Dax Riggs

We Sing of Only Blood or Love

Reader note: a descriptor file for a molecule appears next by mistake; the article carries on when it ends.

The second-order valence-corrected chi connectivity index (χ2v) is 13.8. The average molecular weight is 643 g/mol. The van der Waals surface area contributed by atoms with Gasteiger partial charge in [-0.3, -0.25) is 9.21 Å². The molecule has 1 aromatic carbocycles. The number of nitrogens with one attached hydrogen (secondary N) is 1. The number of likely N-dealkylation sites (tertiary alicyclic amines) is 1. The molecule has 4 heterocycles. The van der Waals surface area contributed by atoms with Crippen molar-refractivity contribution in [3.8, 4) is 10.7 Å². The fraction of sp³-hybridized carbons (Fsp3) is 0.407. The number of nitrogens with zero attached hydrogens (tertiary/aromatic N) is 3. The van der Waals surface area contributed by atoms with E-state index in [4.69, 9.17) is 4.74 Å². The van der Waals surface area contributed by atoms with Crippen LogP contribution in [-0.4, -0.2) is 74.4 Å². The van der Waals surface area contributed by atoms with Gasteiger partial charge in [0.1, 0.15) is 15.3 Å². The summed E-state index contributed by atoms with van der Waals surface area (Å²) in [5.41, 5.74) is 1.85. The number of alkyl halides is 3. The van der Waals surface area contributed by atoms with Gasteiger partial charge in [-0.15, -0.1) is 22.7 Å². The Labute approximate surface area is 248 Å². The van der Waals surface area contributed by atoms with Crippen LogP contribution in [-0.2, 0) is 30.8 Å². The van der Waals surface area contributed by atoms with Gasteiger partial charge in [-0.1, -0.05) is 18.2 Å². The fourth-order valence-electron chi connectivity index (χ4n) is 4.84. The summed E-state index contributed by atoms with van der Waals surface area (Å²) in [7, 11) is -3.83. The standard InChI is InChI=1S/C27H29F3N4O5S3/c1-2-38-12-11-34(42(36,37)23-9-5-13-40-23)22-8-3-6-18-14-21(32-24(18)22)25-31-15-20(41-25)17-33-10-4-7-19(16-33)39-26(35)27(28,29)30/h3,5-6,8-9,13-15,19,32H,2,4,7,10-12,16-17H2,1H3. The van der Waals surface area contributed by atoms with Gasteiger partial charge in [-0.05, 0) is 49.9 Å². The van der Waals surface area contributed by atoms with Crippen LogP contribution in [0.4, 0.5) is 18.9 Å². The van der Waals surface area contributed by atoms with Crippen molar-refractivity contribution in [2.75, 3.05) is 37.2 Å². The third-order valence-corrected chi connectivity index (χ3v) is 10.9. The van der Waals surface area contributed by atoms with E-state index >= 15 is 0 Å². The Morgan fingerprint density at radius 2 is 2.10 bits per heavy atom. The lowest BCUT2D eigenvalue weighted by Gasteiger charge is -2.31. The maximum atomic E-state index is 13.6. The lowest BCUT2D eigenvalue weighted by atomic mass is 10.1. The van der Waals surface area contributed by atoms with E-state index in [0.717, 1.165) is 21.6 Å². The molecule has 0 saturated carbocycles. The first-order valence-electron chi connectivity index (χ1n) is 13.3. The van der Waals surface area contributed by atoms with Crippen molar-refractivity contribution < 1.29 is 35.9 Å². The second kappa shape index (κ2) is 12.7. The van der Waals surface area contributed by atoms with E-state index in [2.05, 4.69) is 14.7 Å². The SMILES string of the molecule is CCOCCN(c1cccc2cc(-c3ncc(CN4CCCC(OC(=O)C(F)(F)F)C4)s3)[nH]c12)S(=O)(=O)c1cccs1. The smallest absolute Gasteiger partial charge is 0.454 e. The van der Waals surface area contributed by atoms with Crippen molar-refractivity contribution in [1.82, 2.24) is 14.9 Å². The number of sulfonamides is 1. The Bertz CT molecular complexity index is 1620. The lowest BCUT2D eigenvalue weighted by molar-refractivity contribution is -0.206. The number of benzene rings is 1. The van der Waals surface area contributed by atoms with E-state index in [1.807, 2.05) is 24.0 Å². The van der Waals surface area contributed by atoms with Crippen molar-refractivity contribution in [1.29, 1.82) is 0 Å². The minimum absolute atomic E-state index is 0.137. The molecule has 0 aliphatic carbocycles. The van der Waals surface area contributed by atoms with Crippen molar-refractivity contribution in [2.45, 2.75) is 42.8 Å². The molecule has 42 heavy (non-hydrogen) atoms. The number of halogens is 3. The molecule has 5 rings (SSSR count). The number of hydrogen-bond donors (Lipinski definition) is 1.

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We Sing of Only Blood or Love, Dax Riggs' first album under his given name, touches on the sounds and moods of his previous projects, fusing the bluesy eclecticism of Deadboy & the Elephantmen and Agents of Oblivion with ominous shades of his earlier sludge metal outfit, Acid Bath. The album's best moments pull the listener into Riggs' eternal nighttime and don't let go: "Night Is the Notion" begins with sidewinding menace and a swarm of smoky guitars, then lunges into its choruses with rattling, ruined honky tonk pianos, while "Truth in the Dark"'s goth-punk gets a seductive sheen courtesy of sleek synths. However, Riggs' fusion of blues and metal doesn't always work. For every "Scarlett of Heaven Nor Hell" -- a tightly wound rocker driven by Riggs' throaty growl of a voice and thorny guitars -- there's a song like "Radiation Blues" or "A Spinning Song," both of which fall prey to clich├ęd, repetitive songwriting. We Sing of Only Blood or Love's first half often feels disappointingly straightforward, especially compared to how effortlessly Deadboy & the Elephantmen threw together punk, blues, glam rock, and folk and made them fit together in a perfect, and perfectly unpredictable, way. However, as the album unfolds, so does Riggs' restless creativity. Veering from the gritty spareness of the acoustic "Ourobourous" to the full-tilt punk stomp of "The Wall of Death," We Sing of Only Blood or Love's second half brims with invigorating twists and turns. "Dog-Headed Whore" recasts Led Zeppelin's folk-blues as a bayou lament; "Ghost Movement" and "Dethbryte" nod to the theatrical glam rock that has been a major influence on Riggs' post-Acid Bath music. Likewise, Riggs seems more engaged when he sings about being alive in the face of death rather than brooding over the end of life, as on the strutting, vibrant "Forgot I Was Alive" and "Living Is Suicide." We Sing of Only Blood or Love is frustratingly uneven, but at its darkly witty best, it's a fine solo debut for Riggs.

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